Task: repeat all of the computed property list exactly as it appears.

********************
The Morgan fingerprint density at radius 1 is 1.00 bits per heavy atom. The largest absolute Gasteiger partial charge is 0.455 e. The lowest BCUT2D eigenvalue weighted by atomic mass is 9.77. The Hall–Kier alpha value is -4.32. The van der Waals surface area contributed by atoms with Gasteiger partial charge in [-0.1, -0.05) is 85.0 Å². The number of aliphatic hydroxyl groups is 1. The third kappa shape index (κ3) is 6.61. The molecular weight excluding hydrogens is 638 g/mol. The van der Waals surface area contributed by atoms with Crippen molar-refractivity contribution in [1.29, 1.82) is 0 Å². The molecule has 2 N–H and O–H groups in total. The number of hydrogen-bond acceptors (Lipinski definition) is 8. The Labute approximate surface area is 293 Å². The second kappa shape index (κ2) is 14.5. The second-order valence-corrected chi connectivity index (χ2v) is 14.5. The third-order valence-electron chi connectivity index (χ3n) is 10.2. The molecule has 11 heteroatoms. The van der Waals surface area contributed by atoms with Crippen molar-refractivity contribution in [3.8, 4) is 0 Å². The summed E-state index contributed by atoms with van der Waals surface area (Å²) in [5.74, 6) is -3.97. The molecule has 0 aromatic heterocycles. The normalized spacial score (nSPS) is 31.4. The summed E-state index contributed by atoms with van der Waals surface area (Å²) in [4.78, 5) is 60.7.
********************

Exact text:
The Morgan fingerprint density at radius 1 is 1.00 bits per heavy atom. The largest absolute Gasteiger partial charge is 0.455 e. The lowest BCUT2D eigenvalue weighted by atomic mass is 9.77. The Hall–Kier alpha value is -4.32. The van der Waals surface area contributed by atoms with Gasteiger partial charge in [-0.1, -0.05) is 85.0 Å². The number of aliphatic hydroxyl groups is 1. The third kappa shape index (κ3) is 6.61. The molecular weight excluding hydrogens is 638 g/mol. The van der Waals surface area contributed by atoms with Crippen molar-refractivity contribution in [1.29, 1.82) is 0 Å². The molecule has 2 N–H and O–H groups in total. The number of hydrogen-bond acceptors (Lipinski definition) is 8. The Labute approximate surface area is 293 Å². The second kappa shape index (κ2) is 14.5. The second-order valence-corrected chi connectivity index (χ2v) is 14.5. The third-order valence-electron chi connectivity index (χ3n) is 10.2. The molecule has 11 heteroatoms. The van der Waals surface area contributed by atoms with Crippen molar-refractivity contribution in [3.8, 4) is 0 Å². The summed E-state index contributed by atoms with van der Waals surface area (Å²) in [5.74, 6) is -3.97. The molecule has 0 aromatic heterocycles. The normalized spacial score (nSPS) is 31.4. The summed E-state index contributed by atoms with van der Waals surface area (Å²) in [4.78, 5) is 60.7.